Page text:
Home owners and builders may have given a thought of thanks to their building officials this week after seeing the earthquake disaster in Haiti.
Although ridged concrete and brick structures often do poorly in earthquakes the lack of building standards along with cuts in design standards due to corruption are being blamed on elevating an already bad situation.
Earthquakes are measured not only by seismic sensors but also by the damage they cause. In Haiti many structures that should have withstood the quake that was measured between 6 and 7 on the Richter scale were totally destroyed.
Many buildings that were recently built by the Haitian Government and international organizations were found completely destroyed while other older buildings that should have had the same or worse damage were left standing.
The reason that newer buildings collapsed was due to the materials used in the concrete walls and supporting columns. Rebar reinforcement steel was either improperly installed, insufficient or missing. If this was the case then it is easy to assume that the concrete mix was less then that required using improper aggregate and cement to reach the designed PSI rating.
On the outlaying areas of Port au Prince buildings were made of wood framing or a mixture of concrete and wood framing which allowed them to remain standing.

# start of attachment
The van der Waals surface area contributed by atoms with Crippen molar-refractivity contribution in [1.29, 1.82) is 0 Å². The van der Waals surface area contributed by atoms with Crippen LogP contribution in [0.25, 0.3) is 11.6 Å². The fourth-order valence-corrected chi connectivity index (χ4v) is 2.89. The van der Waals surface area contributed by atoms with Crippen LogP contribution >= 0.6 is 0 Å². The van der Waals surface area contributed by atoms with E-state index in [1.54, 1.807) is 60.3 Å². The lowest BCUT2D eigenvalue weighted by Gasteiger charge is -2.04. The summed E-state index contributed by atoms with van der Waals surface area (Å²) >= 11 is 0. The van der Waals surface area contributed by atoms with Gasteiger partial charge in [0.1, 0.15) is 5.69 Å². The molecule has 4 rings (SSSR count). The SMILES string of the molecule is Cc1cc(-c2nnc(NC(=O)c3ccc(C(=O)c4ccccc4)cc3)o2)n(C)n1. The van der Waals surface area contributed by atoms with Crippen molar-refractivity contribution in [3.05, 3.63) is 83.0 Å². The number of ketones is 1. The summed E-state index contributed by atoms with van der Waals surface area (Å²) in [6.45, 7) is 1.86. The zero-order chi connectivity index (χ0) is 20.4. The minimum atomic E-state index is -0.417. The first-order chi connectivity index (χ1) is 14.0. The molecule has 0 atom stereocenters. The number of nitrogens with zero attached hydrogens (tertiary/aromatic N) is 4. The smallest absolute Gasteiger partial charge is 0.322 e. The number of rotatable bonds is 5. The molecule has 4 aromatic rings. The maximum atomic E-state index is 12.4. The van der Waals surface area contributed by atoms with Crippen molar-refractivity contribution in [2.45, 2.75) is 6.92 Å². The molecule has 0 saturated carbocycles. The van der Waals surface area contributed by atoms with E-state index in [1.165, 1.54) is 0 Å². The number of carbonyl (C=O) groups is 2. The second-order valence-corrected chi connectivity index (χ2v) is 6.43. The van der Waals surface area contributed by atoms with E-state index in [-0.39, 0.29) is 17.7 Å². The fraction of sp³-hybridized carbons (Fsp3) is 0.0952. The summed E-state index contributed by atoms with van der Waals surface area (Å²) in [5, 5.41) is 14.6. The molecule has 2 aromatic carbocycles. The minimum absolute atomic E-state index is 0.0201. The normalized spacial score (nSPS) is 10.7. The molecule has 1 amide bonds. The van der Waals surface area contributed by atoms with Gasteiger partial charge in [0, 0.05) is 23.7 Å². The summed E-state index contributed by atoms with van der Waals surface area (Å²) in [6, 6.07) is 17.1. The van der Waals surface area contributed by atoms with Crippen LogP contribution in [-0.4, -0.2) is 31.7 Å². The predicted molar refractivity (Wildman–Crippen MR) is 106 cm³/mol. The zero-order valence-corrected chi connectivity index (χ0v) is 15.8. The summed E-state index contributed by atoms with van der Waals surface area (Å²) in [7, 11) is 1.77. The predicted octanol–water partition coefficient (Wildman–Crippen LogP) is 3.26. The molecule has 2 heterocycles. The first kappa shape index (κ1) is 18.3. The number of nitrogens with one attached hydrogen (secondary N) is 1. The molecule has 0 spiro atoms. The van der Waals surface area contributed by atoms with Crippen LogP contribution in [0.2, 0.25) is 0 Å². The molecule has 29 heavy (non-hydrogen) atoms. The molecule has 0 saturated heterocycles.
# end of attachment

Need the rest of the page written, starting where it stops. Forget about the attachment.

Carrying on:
Even buildings within the quake zone that were historic in age did not see complete devastation this points to design standards in newer buildings being the culprit.
Concrete is used in the Caribbean to withstand the winds of hurricanes storms and because earthquakes are not a common occurrence builders believed they would be save by cutting corners.
How Much Will It Cost?
An international group met in Montreal this week and approximated the rebuilding of the city at 3 Billion dollars which is relatively low considering the number of people that live there.
Until rebuilding is completed the approximate 250,000 people that survived the quake are being moved to temporary shelter outside the city.
The ten years required to rebuild is expected to come with some hardship when hurricane season begins.